Rival Exec Name Drops West Rival’s Playoff Standout as Potential Bulls Target

Chicago Bulls

Getty Head coach Billy Donovan of the Chicago Bulls.

This past season, a Chicago Bulls team headlined by a trio of offensive-minded players finished the campaign with the 24th-ranked offense but a top-five defense. With limited resources at their disposal, perhaps they need to lean further into that identity.

Chicago was led on that end by All-Defensive guard Alex Caruso and, in the latter stages of the season, Patrick Beverley who is an unrestricted free agent. With the Bulls potentially needing to replace him, a rival Eastern Conference executive tells Heavy Sports NBA insider Sean Deveney that Denver Nuggets guard Bruce Brown could be an option.

“Bruce Brown…wants to stay in Denver, but the money might be tough,” the executive tells Heavy Sports. “He is a big-time fit there.”

Brown cut his teeth with the Detroit Pistons in 2018-19 but got some time on the national stage in the 2022 playoffs with the Brooklyn Nets, averaging 14.0 points, 4.8 rebounds, 2.8 assists, and 1.3 steals.

He averaged a career-best 11.5 points adding 4.1 rebounds, 3.4 assists, and 1.1 steals in 2023.

This postseason has been another opportunity for Brown to showcase his multi-faceted skillset, averaging 12.2 points, 3.9 boards, 2.2 assists, and 1.1 steals. His production far surpassed his current $6.8 million salary he is slated to make in 2023-24 if he picks up his player option on his two-year, $12.2 million contract.

He noted that he signed that contract amid a dearth of offers last offseason.

That is unlikely to happen to him again after what he’s shown for the second consecutive postseason with the NBA Finals still to come, and Brown said he is “happy” he chose Denver.

But that could all still create the perfect scenario for the Bulls, allowing them to come in over the top on Denver – who was a potential Caruso trade destination at the deadline – while not necessarily getting outbid themselves.

“Even if Brown declines his player option and is interested in a return, the most the Nuggets can offer him is $7.8 million,” wrote Vinny Benedetto of the Denver Gazette on May 27. “After making just over $15 million over the course of his first five NBA seasons, Brown could realistically make more than that next season alone after a breakout first season in Denver.”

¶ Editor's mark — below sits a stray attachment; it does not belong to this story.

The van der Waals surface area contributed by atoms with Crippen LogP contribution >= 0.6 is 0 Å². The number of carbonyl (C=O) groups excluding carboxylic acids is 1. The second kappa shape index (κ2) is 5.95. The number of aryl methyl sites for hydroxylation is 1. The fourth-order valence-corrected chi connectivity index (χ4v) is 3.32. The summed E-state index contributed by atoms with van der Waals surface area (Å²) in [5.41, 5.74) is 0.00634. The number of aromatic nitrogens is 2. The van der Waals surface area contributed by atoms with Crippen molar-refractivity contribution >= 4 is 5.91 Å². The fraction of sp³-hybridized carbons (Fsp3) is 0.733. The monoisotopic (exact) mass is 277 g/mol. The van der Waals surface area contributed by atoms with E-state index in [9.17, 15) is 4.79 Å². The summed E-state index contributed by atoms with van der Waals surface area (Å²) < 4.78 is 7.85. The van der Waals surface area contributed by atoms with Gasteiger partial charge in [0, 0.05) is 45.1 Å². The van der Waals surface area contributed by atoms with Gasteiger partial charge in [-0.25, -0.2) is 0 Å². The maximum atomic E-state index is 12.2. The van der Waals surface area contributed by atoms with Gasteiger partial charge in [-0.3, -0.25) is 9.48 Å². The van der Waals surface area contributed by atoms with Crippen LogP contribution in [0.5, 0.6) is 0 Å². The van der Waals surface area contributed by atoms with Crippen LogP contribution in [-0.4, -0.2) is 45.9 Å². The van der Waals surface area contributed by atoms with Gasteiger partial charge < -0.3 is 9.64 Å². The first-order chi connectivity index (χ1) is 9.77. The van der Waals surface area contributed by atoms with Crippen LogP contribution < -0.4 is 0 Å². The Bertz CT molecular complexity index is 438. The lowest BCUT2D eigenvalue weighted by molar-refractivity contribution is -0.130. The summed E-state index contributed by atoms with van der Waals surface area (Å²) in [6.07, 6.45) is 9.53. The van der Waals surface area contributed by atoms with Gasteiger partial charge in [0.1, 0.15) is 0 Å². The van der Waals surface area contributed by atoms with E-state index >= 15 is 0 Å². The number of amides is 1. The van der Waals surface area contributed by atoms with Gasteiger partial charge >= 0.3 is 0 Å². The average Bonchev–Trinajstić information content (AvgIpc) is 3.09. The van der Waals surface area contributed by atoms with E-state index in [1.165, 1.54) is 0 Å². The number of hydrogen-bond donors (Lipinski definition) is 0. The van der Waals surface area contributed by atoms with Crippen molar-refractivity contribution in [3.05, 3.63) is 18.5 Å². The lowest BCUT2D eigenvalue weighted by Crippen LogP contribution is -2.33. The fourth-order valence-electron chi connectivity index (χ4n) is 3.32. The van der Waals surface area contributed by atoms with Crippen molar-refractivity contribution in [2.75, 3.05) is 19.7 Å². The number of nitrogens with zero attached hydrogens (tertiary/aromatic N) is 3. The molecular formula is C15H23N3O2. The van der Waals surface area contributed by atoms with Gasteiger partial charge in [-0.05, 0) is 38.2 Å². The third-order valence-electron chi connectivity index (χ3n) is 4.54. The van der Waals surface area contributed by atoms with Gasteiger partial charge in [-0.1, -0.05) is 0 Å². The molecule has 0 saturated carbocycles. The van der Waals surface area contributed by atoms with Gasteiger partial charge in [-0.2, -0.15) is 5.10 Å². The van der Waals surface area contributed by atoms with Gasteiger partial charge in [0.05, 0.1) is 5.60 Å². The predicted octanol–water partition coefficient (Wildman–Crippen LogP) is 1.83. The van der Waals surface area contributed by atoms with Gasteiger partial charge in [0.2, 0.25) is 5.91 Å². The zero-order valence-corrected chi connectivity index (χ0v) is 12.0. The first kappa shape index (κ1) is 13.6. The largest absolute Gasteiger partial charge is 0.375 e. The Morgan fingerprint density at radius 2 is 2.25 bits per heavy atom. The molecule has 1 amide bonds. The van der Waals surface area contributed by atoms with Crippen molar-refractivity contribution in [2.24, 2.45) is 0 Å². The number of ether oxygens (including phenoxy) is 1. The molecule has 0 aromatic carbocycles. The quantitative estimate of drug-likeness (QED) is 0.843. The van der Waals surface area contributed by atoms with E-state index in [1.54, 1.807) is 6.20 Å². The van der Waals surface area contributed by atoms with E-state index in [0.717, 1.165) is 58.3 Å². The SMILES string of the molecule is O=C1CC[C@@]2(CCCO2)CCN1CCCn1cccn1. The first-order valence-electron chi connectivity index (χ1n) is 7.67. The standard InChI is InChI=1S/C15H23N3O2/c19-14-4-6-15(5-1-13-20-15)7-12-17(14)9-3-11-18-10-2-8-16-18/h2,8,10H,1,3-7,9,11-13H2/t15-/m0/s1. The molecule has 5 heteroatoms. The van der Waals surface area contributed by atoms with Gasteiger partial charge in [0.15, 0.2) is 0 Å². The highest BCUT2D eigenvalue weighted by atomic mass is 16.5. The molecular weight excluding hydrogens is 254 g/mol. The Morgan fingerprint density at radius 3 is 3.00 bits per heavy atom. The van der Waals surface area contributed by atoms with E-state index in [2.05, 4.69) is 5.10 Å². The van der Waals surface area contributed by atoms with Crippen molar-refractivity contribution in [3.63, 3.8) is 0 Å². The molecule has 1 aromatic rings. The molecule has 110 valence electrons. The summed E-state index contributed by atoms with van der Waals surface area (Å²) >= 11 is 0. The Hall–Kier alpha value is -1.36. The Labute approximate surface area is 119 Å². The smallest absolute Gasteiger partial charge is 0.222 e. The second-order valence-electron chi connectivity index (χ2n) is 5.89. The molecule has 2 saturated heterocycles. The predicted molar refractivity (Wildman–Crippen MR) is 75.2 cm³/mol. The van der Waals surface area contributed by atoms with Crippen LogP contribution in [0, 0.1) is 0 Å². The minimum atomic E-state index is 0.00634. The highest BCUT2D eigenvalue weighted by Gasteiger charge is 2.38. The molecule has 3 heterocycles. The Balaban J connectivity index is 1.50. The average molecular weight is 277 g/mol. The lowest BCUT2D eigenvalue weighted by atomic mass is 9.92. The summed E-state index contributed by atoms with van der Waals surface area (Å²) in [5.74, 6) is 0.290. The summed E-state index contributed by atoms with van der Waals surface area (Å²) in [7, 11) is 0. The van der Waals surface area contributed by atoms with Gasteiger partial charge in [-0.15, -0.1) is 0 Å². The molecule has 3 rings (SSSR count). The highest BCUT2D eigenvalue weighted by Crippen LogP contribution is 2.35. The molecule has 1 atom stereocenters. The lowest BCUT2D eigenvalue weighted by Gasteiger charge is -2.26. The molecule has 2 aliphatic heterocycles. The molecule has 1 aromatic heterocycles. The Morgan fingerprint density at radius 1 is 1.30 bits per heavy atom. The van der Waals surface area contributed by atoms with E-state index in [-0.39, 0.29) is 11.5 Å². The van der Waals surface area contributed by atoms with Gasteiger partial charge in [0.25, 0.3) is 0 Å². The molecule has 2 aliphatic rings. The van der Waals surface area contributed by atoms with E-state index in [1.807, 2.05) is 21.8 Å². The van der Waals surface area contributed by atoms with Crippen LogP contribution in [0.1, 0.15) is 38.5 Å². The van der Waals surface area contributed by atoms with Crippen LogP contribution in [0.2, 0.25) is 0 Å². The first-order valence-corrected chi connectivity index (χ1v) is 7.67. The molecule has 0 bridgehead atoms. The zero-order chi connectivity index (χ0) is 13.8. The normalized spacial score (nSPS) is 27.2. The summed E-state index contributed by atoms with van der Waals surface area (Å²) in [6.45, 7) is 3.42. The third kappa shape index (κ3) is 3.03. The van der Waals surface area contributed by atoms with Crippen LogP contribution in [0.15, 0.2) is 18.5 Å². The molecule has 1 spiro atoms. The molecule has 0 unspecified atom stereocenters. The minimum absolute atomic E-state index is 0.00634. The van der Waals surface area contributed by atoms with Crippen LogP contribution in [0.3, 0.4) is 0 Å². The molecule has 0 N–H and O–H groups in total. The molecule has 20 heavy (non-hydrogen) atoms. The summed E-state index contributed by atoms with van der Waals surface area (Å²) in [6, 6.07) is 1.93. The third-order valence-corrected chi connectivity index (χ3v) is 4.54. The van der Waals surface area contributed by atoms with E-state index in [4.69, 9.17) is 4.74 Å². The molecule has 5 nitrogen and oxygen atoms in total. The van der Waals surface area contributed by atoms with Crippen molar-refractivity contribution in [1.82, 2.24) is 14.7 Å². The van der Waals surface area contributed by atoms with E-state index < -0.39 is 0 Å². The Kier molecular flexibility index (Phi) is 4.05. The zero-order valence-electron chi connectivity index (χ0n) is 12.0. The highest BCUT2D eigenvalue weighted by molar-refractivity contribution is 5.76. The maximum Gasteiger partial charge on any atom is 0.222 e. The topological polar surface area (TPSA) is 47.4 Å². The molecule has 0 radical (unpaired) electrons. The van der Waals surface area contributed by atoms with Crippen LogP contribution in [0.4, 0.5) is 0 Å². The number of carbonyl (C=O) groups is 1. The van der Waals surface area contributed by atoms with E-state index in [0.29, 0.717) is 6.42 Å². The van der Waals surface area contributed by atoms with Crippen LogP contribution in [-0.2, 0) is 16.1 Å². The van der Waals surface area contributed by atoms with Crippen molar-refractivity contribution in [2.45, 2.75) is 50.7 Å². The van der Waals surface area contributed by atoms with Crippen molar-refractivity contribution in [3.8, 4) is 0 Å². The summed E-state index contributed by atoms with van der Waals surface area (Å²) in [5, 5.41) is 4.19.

Brown says he is not thinking about his contract but the Bulls – armed with the non-taxpayer midlevel exception worth an expected $12.2 million next season, per RealGM – should be.

Bulls Could Turn to Potential Lakers Castoff

If Chicago strikes out in forming what could be the league’s best defensive backcourt with Brown and Caruso, they could still look Westward for a solution to one of their issues: three-point shooting.

“Can the Lakers keep Malik Beasley,” asked the exec rhetorically. “If they can’t, if they don’t pick up his option, that is a place you look.”

Beasley, 26, averaged 11.1 points in 26 games with the Los Angeles Lakers after being traded from the Utah Jazz. He knocked down 35.3% of his triples but is a career 37.8% shooter from deep. The biggest issue for him and prospective teams could be that his playing time evaporated as the postseason wore on.

He finished with fewer than six minutes four times in his five appearances over the Lakers’ final 10 playoff games and was a healthy scratch in five other games.

The Lakers are expected to pick up his $16.5 million player option, if for no other reason than to trade him later, per a previous report from Deveney.

“He can be a contributor, really on any team,” one Western Conference executive told Heavy Sports. “The expectation is they’ll keep him. He can be a good trade piece if you need one. It’s just, if the tax is a big worry, he’d be the easy piece to move off of.”

The Eastern exec agreed with the idea that Beasley likely stays.

East Exec: Bulls ‘Like Cheap’

“They could always go for some low-cost veterans,” the East exec said. “The Bulls like cheap.”

This would jibe with sentiments that the Bulls aren’t eyeing big changes this summer in part because they can’t.

Kelly Oubre can probably be had at a good number, less than the midlevel,” said the East executive. “Seth Curry, the defense is a big question obviously, but he can shoot.”

Oubre, 27, averaged a career-high 20.3 points and pulled down 5.2 rebounds per game this past season. He hits free agency after appearing in just 48 games in the final year of a two-year, $24.6 million deal.

Curry, 32, averaged 9.2 points and did most of his damage from beyond the arc, shooting over 40% from beyond the arc for the seventh consecutive season he’s been healthy.

He wrapped a four-year, $32 million contract this season.

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